Highlights of these partnerships include working with Office of Student Affairs staff for events such as Fall 2005 orientation, International Students Orientation, the Spring Welcome Back event, the 2006 Student Research Conference, and the Alumni of Color Conference; planning and implementing information sessions and hands-on workshops for students; and collaborating with various HGSE units such as the Fellowship Office, the Office of Career Services, and the Learning Technologies Center. Examples of these collaborations are the “Get A Grip” orientation for incoming doctoral students, qualitative and quantitative research training sessions for faculty and students, library services refresher sessions for HGSE staff (particularly academic program coordinators and faculty assistants), a welcome orientation for newly admitted doctoral students, HGSE Teaching Fellows Professional Development orientation, and library orientations for new faculty.

The Research Services Team supports HGSE through its role and services, which include, but are not limited to:

  • participation in the implementation and enhancement of the HGSE and Gutman Library intranet pages;
  • a redesign of the library’s web page for the new HGSE web site;
  • the staffing, administration, and supervision of Research and Writing Services;
  • providing distance services to our doctoral students and our faculty on leave, as well as offering off-site database access to HGSE alumni/ae;
  • full participation in HGSE’s new “Useable Knowledge” portal highlighting faculty research); and
  • active involvement in the development of a social-tagging project for doctoral students known as “EdTags.”

Additionally, Research Services librarians provide training to Cambridge College students both on site and at a Cambridge College satellite campus, APA citation workshops for the HGSE community, basic and advanced EndNote training, training for RefWorks, and active contributions and support for HGSE Presidential Information Technology Fellows.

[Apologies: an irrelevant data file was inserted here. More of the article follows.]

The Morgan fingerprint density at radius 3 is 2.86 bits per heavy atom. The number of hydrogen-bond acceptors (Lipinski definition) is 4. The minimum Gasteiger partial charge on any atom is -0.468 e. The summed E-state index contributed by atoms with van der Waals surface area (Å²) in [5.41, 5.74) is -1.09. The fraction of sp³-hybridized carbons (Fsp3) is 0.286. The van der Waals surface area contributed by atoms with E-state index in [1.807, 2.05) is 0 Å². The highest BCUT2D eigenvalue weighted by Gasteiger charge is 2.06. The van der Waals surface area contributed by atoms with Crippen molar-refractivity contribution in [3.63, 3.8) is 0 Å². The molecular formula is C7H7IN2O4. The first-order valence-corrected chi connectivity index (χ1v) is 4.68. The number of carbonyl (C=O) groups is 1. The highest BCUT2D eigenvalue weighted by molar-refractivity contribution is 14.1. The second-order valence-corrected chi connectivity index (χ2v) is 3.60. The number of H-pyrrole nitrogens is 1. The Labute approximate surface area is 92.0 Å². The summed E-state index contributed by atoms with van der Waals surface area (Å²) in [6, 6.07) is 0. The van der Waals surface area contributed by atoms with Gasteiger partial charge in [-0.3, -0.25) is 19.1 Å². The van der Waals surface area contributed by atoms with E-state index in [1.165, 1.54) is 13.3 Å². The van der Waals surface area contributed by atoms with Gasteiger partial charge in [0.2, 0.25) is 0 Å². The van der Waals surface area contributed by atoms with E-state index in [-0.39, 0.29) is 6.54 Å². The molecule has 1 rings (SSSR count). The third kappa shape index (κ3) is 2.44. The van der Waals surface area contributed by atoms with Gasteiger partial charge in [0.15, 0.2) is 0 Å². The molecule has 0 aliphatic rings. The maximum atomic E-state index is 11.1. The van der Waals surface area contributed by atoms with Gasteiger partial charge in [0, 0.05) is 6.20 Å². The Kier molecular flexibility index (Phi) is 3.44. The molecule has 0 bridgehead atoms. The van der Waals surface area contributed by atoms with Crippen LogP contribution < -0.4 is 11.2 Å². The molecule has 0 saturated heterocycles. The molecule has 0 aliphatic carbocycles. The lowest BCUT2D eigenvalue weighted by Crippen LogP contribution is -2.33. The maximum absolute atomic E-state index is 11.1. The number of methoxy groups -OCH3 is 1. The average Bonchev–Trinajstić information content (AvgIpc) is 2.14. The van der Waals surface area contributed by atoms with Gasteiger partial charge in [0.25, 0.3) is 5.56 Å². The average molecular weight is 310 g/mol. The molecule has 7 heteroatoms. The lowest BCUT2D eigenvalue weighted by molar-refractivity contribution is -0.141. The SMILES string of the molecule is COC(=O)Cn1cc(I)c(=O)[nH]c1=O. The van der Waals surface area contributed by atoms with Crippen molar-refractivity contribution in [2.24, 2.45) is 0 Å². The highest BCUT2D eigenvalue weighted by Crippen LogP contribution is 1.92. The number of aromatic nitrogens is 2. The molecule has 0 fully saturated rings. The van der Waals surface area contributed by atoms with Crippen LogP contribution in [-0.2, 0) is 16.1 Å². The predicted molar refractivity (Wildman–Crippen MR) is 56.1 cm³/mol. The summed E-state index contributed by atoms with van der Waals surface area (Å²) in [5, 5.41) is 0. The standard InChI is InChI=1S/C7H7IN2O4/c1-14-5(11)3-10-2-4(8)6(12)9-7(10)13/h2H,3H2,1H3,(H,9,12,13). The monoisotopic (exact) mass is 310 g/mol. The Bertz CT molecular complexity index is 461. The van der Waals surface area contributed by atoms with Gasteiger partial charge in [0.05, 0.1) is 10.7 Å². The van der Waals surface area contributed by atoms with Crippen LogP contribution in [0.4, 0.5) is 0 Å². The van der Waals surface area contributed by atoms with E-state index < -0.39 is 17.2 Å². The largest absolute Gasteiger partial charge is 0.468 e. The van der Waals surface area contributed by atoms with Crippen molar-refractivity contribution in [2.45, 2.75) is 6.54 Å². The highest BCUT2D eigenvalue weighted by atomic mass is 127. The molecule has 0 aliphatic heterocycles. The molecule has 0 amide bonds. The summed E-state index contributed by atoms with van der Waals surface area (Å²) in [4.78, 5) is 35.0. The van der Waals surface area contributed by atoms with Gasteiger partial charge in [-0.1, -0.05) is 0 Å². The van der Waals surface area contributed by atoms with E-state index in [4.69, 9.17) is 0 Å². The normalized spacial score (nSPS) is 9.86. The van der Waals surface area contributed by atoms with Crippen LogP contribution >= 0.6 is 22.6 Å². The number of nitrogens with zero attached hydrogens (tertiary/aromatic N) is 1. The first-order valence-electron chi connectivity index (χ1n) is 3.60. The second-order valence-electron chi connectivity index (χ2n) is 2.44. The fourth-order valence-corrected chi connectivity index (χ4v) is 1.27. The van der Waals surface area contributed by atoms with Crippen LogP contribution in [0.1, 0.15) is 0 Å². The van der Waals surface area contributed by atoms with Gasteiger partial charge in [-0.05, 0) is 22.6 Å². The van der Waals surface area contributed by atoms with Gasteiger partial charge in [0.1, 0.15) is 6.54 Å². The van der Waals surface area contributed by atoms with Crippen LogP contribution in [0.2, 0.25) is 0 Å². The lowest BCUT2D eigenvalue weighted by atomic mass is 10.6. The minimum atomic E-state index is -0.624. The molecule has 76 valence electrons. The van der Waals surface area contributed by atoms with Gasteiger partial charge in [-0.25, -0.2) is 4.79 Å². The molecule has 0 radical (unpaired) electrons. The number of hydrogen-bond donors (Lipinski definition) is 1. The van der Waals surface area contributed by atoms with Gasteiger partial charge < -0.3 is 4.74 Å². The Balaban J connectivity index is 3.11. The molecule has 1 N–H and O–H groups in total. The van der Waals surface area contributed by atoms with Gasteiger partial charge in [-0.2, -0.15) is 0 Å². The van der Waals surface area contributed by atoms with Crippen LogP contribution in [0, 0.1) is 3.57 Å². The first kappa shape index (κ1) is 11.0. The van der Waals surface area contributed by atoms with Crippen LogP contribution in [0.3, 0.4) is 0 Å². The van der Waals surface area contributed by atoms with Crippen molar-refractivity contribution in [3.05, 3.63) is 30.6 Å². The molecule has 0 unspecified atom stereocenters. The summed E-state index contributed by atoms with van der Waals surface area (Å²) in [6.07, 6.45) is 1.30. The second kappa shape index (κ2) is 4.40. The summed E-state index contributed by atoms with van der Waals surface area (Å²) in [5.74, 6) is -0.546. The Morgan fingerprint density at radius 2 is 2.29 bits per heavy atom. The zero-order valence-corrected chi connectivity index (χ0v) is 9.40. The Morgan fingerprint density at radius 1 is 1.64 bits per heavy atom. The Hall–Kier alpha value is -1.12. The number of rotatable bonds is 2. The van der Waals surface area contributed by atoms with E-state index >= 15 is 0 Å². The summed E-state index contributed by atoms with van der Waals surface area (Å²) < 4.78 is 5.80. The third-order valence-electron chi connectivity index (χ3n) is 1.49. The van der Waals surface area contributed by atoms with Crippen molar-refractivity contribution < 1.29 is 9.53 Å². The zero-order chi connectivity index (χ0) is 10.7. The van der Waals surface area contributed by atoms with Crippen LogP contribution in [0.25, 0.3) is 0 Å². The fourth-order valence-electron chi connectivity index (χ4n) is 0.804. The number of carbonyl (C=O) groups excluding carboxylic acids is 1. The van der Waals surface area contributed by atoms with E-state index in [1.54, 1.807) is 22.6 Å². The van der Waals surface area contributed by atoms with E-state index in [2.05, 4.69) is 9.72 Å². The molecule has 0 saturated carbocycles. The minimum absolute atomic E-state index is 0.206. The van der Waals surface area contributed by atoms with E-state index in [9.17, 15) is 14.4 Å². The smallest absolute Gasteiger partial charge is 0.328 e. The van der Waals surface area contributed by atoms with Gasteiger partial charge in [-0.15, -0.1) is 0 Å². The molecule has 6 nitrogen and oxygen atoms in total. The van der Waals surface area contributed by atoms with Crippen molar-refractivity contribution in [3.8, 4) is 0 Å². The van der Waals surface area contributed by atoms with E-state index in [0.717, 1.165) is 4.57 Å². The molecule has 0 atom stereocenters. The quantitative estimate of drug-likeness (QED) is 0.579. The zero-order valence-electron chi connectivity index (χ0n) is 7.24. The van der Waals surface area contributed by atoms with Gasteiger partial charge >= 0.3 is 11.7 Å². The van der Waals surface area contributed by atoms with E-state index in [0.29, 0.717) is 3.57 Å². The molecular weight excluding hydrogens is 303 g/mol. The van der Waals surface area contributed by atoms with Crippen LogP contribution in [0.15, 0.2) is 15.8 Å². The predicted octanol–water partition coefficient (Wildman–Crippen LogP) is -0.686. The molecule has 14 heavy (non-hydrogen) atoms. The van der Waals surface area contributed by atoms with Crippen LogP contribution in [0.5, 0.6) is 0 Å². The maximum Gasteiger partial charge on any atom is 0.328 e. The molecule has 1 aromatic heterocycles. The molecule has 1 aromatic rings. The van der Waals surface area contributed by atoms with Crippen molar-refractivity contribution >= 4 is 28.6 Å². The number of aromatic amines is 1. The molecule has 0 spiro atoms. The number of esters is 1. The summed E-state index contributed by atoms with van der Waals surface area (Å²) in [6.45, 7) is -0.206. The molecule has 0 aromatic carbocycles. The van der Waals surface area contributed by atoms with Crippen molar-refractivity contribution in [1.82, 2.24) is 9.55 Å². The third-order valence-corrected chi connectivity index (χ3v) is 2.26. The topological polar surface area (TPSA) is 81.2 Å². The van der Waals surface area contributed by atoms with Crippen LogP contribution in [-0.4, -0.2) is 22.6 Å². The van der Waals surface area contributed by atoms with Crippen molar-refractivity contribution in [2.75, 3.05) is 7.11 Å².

HGSE Writing and Research Services continues to support HGSE students through the academic process from research to writing. In addition to one-on-one sessions for master’s and doctoral students, we developed an online writing tutorial module to support academic writing. One unit of the module was tested with incoming international students in the summer of 2005. Writing Services is closely connected with other offerings, including dissertation and research consultations, as well as electronic resource-specific sessions.

In the area of collection development, we continued the ongoing collaboration with other Harvard librarians through the acquisition of shared electronic resources as well as regular communication regarding collection matters, other accessions, and/or gift materials. This year, for example, a large gift to the Gutman Library of Slavic studies materials was relocated at the appropriate Harvard library.

The second Annual Jeanne S. Chall Lecture and Award Presentation took place on March 7, 2006, at Gutman Library. The overall event, the lecture itself, and the award are all supported by the Jeanne S. Chall Endowment, which was established through the Thomas B. Fordham Foundation challenge grant and by Dr. Chall’s many admirers, colleagues, and former students. Chall, a former HGSE professor, made immense contributions to the field of reading research and instruction that have had a lasting impact on generations of teachers and students in school and university settings. Andrew Biemiller, professor emeritus of education at the University of Toronto, delivered the Jeanne S. Chall Lecture, which was entitled “Words Worth Teaching and Where They Came From.” The recipient of the HGSE student research award was Margaret Pierce.

Planning and discussion pertaining to two digitization projects at Gutman Library took place this year. We held a number of meetings to plan for the Harvard–Google Project to digitize all public-domain books and periodicals in our core collection and a large portion of the books in Special Collections. In addition, plans are under way for Gutman’s contribution to the Open Collections Program, Immigration to the United States, 1789–1930.

The extensive use of Gutman’s special collections by HGSE, Harvard, and the greater scholarly community, nationally and internationally, prompted a review of our need to fill an open position for a special collections librarian. A search was launched for this position, and Edward Copenhagen was hired as a full-time special collections librarian.

Other Library Highlights

The Library continues to seek ways to partner with other areas of the School of Education. We worked closely with the Registrar’s Office on matters pertaining to course pack production and copyright issues. We have established regular meetings attended by library and the Learning Technology Center (LTC) staff on matters of mutual technology and computing concerns. The library and LTC worked together planning for the conversion to the new Reserve Tool.

Finally, the HGSE Library staff continued to play a major role in campus life at the Harvard Graduate School of Education. Serving the Gutman Library, HGSE, Harvard, the profession of librarianship, and scholarship in general, the staff contributed in immeasurable ways to the teaching, learning, and research at HGSE and beyond, through their dedication, professionalism, and commitment to providing the best information services possible to our wide constituencies.